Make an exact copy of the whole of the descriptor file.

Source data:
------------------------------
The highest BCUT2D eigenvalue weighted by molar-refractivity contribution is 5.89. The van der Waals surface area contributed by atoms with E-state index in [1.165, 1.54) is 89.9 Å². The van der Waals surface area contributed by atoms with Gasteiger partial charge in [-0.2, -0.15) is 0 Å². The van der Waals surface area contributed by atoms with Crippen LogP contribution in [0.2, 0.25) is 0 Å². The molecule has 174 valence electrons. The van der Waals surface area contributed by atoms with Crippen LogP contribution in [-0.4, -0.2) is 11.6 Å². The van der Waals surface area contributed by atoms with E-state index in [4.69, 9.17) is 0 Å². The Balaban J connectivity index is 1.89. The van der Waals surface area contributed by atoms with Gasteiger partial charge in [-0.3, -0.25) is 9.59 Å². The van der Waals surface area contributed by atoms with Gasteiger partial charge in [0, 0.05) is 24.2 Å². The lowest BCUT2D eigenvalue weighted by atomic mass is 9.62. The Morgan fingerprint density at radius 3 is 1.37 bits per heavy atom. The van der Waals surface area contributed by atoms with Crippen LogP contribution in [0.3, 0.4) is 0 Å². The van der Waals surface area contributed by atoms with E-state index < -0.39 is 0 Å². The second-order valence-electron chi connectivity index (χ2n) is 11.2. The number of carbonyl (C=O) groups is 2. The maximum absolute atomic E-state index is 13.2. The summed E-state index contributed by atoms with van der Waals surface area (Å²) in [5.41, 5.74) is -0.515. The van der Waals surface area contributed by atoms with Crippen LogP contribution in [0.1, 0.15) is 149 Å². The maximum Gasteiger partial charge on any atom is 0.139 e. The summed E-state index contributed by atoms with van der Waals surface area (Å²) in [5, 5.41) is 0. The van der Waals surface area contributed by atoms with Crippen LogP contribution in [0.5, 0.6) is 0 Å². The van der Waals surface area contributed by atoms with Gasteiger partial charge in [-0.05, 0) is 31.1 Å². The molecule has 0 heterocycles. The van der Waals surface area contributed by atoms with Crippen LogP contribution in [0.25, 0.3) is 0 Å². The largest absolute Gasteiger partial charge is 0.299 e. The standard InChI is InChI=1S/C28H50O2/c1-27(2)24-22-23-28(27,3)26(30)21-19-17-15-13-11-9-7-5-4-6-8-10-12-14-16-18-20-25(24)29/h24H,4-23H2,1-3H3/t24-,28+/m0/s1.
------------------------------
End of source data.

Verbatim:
The highest BCUT2D eigenvalue weighted by molar-refractivity contribution is 5.89. The van der Waals surface area contributed by atoms with E-state index in [1.165, 1.54) is 89.9 Å². The van der Waals surface area contributed by atoms with Gasteiger partial charge in [-0.2, -0.15) is 0 Å². The van der Waals surface area contributed by atoms with Crippen LogP contribution in [0.2, 0.25) is 0 Å². The molecule has 174 valence electrons. The van der Waals surface area contributed by atoms with Crippen LogP contribution in [-0.4, -0.2) is 11.6 Å². The van der Waals surface area contributed by atoms with E-state index in [4.69, 9.17) is 0 Å². The Balaban J connectivity index is 1.89. The van der Waals surface area contributed by atoms with Gasteiger partial charge in [-0.3, -0.25) is 9.59 Å². The van der Waals surface area contributed by atoms with Gasteiger partial charge in [0, 0.05) is 24.2 Å². The lowest BCUT2D eigenvalue weighted by atomic mass is 9.62. The Morgan fingerprint density at radius 3 is 1.37 bits per heavy atom. The van der Waals surface area contributed by atoms with Crippen LogP contribution in [0.3, 0.4) is 0 Å². The van der Waals surface area contributed by atoms with E-state index < -0.39 is 0 Å². The second-order valence-electron chi connectivity index (χ2n) is 11.2. The number of carbonyl (C=O) groups is 2. The maximum absolute atomic E-state index is 13.2. The summed E-state index contributed by atoms with van der Waals surface area (Å²) in [5.41, 5.74) is -0.515. The van der Waals surface area contributed by atoms with Crippen LogP contribution in [0.1, 0.15) is 149 Å². The maximum Gasteiger partial charge on any atom is 0.139 e. The summed E-state index contributed by atoms with van der Waals surface area (Å²) in [5, 5.41) is 0. The van der Waals surface area contributed by atoms with Crippen LogP contribution in [0.5, 0.6) is 0 Å². The van der Waals surface area contributed by atoms with Gasteiger partial charge in [-0.05, 0) is 31.1 Å². The molecule has 0 heterocycles. The van der Waals surface area contributed by atoms with Crippen LogP contribution in [0.25, 0.3) is 0 Å². The largest absolute Gasteiger partial charge is 0.299 e. The standard InChI is InChI=1S/C28H50O2/c1-27(2)24-22-23-28(27,3)26(30)21-19-17-15-13-11-9-7-5-4-6-8-10-12-14-16-18-20-25(24)29/h24H,4-23H2,1-3H3/t24-,28+/m0/s1.